Everyone knows that if they had been singing in a mosque, synagogue or protestant temple, they would never been been arrested.  Nobody would have cared.

But because they appeared in an Orthodox Church and criticized Putin, they do two in prison.  This includes two mothers with young children.

Just a few months ago, idiotic MSM journalists like Miram Elder and Julia Ioffe were breathlessly reporting that Russia had been “changed forever” by the protest demonstrations organized by Alexei Navalny. Now, not only have those protests entirely dissipated but Navalny himself is on his way to prison, maybe a cell right next to Pussy Riot or Mikhail Khodorkovsky.

Russia has not changed. The vast majority of Russians will not bat an eyelash at the incarceration of these young artists, who now must spend what will seem to them to be a lifetime behind bars.  Indeed, many will cheer.  Hardly any will go to the streets to demand justice.

And so Russia’s fate is sealed. It will go the way of the USSR.

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The Horror of “Life” in Putin’s Russia Exposed

According to Russian dictator Vladimir Putin, if you live in Moscow, one of the world’s most expensive cities, and have an income of $250 per month (that’s less than $10 per day), you are NOT living in poverty, but are well above that level.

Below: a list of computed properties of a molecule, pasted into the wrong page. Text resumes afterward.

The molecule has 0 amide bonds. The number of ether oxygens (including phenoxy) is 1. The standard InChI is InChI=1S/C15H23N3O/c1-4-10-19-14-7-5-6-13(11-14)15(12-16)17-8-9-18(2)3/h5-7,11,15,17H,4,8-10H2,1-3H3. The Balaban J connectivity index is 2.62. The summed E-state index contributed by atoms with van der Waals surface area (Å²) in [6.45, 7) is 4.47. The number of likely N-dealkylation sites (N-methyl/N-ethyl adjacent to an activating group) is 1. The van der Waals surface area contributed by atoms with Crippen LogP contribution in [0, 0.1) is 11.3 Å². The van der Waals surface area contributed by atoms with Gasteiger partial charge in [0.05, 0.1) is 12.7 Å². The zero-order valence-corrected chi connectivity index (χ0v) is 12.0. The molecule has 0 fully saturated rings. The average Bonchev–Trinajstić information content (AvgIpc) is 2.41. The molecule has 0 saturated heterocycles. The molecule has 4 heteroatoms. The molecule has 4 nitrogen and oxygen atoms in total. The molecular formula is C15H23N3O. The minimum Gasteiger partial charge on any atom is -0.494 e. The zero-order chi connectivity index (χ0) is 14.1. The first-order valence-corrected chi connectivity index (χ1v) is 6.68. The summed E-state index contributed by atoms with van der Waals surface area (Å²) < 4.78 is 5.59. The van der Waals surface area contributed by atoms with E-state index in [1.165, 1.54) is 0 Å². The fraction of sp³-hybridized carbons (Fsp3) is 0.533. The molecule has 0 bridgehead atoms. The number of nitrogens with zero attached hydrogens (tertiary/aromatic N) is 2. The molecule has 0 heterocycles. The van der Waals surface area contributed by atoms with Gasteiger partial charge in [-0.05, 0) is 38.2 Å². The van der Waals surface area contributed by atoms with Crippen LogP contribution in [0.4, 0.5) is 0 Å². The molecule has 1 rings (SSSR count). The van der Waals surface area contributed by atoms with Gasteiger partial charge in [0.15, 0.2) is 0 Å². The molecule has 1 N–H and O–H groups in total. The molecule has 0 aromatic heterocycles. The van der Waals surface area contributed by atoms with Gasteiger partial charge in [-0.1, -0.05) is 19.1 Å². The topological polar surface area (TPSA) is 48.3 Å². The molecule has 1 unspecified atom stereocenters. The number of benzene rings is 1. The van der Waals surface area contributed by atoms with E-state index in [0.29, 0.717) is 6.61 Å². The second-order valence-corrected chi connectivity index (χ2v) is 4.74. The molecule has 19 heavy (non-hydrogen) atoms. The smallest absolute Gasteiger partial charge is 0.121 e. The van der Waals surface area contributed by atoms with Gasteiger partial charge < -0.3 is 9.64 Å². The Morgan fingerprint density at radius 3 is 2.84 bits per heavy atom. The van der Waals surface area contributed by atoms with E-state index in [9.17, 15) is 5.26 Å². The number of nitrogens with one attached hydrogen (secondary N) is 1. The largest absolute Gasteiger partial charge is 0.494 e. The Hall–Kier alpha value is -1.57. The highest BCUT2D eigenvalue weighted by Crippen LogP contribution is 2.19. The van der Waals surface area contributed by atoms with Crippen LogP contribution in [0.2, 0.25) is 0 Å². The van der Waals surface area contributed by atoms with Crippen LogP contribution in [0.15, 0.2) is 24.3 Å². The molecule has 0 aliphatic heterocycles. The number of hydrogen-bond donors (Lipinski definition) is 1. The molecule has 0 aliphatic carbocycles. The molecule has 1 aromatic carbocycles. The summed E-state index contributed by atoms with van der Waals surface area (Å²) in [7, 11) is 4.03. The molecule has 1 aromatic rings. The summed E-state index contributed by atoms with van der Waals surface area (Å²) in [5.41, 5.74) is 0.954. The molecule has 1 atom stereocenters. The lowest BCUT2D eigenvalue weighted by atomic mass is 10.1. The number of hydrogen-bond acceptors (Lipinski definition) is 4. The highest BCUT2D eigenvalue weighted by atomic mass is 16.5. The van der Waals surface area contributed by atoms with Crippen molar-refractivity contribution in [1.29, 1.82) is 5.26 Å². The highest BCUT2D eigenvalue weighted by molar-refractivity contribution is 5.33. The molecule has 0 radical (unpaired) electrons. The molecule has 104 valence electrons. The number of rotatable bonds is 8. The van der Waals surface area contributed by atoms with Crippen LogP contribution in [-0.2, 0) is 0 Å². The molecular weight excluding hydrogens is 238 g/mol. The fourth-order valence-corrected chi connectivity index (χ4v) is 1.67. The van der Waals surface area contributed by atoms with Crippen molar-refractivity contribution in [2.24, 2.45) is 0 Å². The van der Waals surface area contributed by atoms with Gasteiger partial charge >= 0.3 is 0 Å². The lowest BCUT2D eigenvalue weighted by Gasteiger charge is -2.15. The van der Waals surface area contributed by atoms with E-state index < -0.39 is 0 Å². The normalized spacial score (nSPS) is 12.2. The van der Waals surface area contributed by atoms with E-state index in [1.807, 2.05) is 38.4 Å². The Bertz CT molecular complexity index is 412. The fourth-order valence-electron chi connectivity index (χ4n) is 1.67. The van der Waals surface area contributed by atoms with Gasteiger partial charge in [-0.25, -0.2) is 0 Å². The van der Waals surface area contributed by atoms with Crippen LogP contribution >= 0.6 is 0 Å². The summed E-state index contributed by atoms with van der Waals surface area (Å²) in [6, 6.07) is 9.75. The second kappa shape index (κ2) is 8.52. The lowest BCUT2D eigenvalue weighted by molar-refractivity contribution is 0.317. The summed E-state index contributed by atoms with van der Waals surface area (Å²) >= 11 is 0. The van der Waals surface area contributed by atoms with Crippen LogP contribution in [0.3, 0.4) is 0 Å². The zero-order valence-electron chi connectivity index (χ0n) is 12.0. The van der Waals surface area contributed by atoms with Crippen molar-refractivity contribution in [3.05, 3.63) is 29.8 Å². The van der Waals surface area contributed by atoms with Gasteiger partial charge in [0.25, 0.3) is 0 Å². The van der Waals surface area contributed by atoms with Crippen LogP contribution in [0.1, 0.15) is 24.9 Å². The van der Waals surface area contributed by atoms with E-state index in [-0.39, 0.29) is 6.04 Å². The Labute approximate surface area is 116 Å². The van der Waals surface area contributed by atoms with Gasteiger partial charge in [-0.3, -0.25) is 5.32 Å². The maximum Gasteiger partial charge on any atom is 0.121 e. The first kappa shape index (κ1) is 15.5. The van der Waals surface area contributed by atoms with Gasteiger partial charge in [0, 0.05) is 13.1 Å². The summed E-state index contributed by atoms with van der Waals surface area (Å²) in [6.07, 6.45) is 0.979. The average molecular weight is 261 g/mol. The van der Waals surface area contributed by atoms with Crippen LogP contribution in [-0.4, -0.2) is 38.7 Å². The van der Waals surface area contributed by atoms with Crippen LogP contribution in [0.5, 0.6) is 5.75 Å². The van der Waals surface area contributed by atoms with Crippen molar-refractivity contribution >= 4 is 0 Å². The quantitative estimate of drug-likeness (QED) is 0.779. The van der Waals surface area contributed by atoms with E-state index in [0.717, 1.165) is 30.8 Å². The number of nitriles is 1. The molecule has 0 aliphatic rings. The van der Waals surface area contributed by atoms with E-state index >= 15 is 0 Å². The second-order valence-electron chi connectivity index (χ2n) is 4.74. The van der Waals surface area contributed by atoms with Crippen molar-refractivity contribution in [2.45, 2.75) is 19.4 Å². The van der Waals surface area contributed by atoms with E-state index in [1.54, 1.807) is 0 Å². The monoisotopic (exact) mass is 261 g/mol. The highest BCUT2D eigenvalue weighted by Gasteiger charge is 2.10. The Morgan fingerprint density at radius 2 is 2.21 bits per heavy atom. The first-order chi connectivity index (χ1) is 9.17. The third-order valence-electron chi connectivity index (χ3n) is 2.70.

According to Putin, if you are a Russian your income must be below 6,369 rubles (i.e., about $200) per month in order to claim poverty.

Putin claims that since the number of “poor” people has fallen from roughly 40 million to roughly 20 million since he took power, he is entitled to credit as a economic genius.  There are four gigantic problems with this “logic.”

First, the poverty data is being reported by Putin’s own government. Could they be trusted to report facts that were adverse to Putin? Unlikely.

Second, nobody can live on $200 per month in Moscow or any other cosmopolitan area of Russia, it’s an absurd and bizarre fantasy to suggest that someone who earns $210 per month is “not poor.”

Third, any changes in Russia during the Putin years are due to just one factor:  The rising price of crude oil.  Were it not for this factor, over which Putin has no control whatsoever, Russia would be in stasis.  If anything, Putin’s lack of experience with economics and business has only meant that Russia has reaped far fewer benefits from the rising price of oil than it would have if it had been led by a more competent ruler.

And fourth, most importantly, the notion that someone who moves from $190 per month to $210 per month has now experienced a life-changing alteration of living conditions is literally insane.  The fact that 20 million people have done this in Putin’s Russia, even if true, means absolutely nothing.

As has always been the case in Russia, because the people of the country demand nothing more, the Kremlin prefers to spew forth lies and disinformation rather than to pursue real reform that would actually make Russia a better country.

Blowing the Lie about Russian Internet Access Away